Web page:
Following the success of the Blade AR glasses, Vuzix has announced the second generation of the glasses. The glasses are designed “primarily for commercial use” and cost some $500 more than the initial model, but technology has come a long way and we look forward to seeing what this edition is capable of.
Under the Hood of the Blade 2
The Vuzix Blade 2 runs Android 11 with 40GB of integrated storage on a Qualcomm processor. Connectivity is available through WiFi and Bluetooth at 2.4 and 5GHz. Waveguide optics provide a 24bit full-color display and prescription inserts are available in the safety-certified lenses.
The headset also comes loaded with onboard speakers, noise-canceling microphones, and an HD camera capable of taking photographs or streaming video. Inputs include a touchpad, head-tracking, and full voice control. All of this is in a lightweight form factor designed for all-day use by “deskless workers.”
“This latest model is a direct response to widespread interest for a more muscular version, with greater functionality and performance, while preserving the all-important wearability factor,” Vuzix President and CEO, Paul Travers, said in a release. “Vuzix Blade 2 smart glasses are now optimized for enterprise use across a broader number of use cases.”
The glasses start at $1,300 on the company’s website beginning in September. At launch, they will be available in the US, UK, Canada, and Japan.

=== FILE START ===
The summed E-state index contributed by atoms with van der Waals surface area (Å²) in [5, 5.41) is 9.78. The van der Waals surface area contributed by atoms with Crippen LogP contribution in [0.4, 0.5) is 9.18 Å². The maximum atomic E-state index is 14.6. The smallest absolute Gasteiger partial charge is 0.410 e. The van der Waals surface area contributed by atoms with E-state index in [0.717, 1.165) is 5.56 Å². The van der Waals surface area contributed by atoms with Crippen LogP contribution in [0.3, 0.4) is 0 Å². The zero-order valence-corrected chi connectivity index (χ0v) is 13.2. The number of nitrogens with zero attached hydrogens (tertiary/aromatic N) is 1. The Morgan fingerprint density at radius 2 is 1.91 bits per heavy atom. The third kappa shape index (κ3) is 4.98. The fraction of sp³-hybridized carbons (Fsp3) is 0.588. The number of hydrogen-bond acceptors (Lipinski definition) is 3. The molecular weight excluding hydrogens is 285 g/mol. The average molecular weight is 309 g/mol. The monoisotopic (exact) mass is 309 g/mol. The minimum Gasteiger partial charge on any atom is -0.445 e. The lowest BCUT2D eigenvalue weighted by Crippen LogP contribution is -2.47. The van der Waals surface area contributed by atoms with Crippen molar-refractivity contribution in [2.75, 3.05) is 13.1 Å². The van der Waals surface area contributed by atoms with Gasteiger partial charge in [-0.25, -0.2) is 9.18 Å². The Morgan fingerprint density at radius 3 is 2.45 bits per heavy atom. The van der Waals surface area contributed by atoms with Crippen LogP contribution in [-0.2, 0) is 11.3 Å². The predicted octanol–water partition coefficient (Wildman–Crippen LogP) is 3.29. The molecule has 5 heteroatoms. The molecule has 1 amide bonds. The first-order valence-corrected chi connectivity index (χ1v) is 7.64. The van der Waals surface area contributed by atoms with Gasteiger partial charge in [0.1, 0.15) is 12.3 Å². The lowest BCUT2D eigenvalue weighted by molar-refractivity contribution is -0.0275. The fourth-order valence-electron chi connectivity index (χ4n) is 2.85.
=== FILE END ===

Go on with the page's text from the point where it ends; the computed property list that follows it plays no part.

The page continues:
Blade 2 in the Vuzix Ecosystem
The original Blade appeared on the list of ARPost’s favorite AR glasses two years ago. In the meantime, the company has been developing its M-Series and its Shield model. The M-series is still very much its own product line but Shield and Blade are becoming increasingly similar products. The key differentiator is the Shield’s binocular display – and another $700.
“If you go back in time, we used to make a binocular display that you could plug into your iPod,” Travers told ARPost discussing the Shield earlier this year. “Since we moved into enterprise, this is our first.”
Shield is currently only available in a monochromatic developer edition, with full color expected to reach a wider market next year. So, the Blade 2 could fill that gap for users looking to get their hands on one of these models sooner than later.
Blade 2 looks great, and the full rollout of Shield looks great. These just amp up the excitement for some of the prototype next-gen glasses that Vuzix has hinted at in the past. Give me a monochrome, monocular display, I don’t care, if it’s in an all-day wearable form factor that also corrects my vision for under $1k… well, that’s this writer’s wishlist.
Big Things Are Happening
Vuzix is doing things. A lot of people need a device like Blade 2 right now. And, even those who don’t should see this as a major sign of things to come.